illustration of a gray snake moving through a field of green grass

A Narrow Fellow in the Grass

by Emily Dickinson

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What type of poem is "A Narrow Fellow in the Grass"?

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This is one of Emily Dickinson's more intriguing poems, written in six quatrains with a regular rhyme in the second and fourth lines alone. The majority (though not all) of the rhythm is iambic, with the stress falling on the second syllable of each foot. However, what is more interesting when we think of what kind of poem this is, is the way in which, like with some other of Dickinson's poetry, it presents us with a riddle that we need to read the poem very carefully to answer. It is interesting that the poem never once uses the word "snake," but reading between the lines we can infer that the poem describes this creature by talking about how it looks and its habitat, and then recalls a childhood encounter with a snake. The poem ends by telling us that it is the only creature in nature that causes terror in the speaker:

But never met this fellow,

Attended or alone,

Without a tighter breathing,

And zero at the bone.

Note the assonance in this last phrase, combined with the strong and exact rhyme of "alone" and "bone" brings a sudden, chilling end to the light tone that came before the final stanza. The snake is shown as a figure that produces terror in the speaker and ends the poem with a sudden shock.

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What exact style of poem is "A Narrow Fellow in the Grass," free style or blank verse, rhyme maybe?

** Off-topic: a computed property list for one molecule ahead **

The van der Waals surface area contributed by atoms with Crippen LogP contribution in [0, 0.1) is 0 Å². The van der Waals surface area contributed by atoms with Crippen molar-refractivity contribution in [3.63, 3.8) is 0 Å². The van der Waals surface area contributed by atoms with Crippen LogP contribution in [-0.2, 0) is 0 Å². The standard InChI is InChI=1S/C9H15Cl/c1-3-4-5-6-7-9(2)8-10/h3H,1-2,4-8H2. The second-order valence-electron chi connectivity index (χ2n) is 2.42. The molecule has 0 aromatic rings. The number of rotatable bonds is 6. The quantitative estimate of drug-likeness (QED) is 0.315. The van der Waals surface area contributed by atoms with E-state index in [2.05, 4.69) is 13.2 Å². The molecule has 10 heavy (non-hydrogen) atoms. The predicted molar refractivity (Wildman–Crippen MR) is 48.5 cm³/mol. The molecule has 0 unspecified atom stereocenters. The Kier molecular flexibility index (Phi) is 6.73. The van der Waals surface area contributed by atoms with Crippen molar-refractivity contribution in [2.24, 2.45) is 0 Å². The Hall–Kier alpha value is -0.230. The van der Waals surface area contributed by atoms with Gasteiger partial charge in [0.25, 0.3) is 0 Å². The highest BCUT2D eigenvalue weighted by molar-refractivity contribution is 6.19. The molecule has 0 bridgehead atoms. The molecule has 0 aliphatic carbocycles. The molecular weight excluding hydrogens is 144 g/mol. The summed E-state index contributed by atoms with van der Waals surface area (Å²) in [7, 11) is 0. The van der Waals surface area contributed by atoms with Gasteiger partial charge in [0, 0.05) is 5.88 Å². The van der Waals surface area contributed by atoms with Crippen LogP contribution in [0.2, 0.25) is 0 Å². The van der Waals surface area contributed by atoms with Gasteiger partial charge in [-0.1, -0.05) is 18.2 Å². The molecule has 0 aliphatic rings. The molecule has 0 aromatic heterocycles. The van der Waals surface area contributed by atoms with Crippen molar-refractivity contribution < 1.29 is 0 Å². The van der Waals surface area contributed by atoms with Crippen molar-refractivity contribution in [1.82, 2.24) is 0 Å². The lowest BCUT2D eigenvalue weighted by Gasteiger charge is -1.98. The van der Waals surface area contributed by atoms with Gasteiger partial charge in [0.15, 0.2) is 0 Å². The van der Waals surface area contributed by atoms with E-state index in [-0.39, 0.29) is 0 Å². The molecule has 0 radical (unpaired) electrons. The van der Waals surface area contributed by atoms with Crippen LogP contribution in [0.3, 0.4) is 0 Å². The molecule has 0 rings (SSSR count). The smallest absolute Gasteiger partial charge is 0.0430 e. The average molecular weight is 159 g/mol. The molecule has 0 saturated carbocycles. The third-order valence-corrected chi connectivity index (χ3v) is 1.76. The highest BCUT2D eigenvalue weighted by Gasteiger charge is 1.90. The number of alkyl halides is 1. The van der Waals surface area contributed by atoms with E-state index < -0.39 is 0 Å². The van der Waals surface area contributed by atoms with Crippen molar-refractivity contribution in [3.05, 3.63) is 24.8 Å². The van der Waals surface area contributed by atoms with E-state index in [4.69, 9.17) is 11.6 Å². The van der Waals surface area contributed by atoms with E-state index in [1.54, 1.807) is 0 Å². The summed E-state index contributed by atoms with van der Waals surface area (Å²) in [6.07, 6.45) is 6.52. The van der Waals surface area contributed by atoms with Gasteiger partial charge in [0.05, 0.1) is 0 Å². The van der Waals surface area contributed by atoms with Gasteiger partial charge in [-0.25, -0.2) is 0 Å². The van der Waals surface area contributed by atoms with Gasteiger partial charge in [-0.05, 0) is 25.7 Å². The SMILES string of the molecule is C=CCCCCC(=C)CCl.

Dickinson's meter is famously irregular, but one way to think of it is as a form of ballad meter, which uses alternating lines of iambic tetrameter and iambic trimeter. There are examples in the first two stanzas of this meter:

a NAR row FEL low IN the GRASS


or, second stanza



Dickinson doesn't really follow all the "rules" for ballad meter. For one thing, ballad meter generally follows an ABCB rhyme scheme, but in the poem only the final two stanzas follow this pattern. And Dickinson uses many lines that depart from the iambic tetrameter/trimeter scheme.

Less important than a technical analysis of meter is an appreciation of how Dickinson's rhythm affects the meaning of the poem. If you read the poem aloud, it's clear that there is a kind of jerky quality to the rhythm, as Dickinson adheres to and departs from the ballad meter form. This quality reinforces her dream-like meditation on the snake (is it a snake or a whip? Is nature "cordial" or frightening?).

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What exact style of poem is "A Narrow Fellow in the Grass," free style or blank verse, rhyme maybe?

The most consistent feature of the poem is the iambic rhythm pattern - sets of two syllables with the accent on the second in each set. This means it is not free style, a poem with no specific rhyme or rhythm structure. Blank verse uses the iambic rhythm structure, but usually with a pentameter line, meaning five sets of two syllables or a total of ten syllables per line. "A Narrow Fellow in the Grass" does not follow this standard, since lines of the poem might have six, seven, or eight syllables.

A nar-row Fel-low in the Grass
Oc-ca-sion-al-ly rides
You may have met Him - Did you not
His no-tice sud-den is
The only absolutely true rhyme in the poem is in the final stanza, using the words "alone" and "bone." In other stanzas, there are close rhymes based on similar vowel or consonant sounds but not a perfect match. "Rides" and "is" both have the final "s" consonant but are not truly rhyming words due to the different vowel sounds preceding the consonant.

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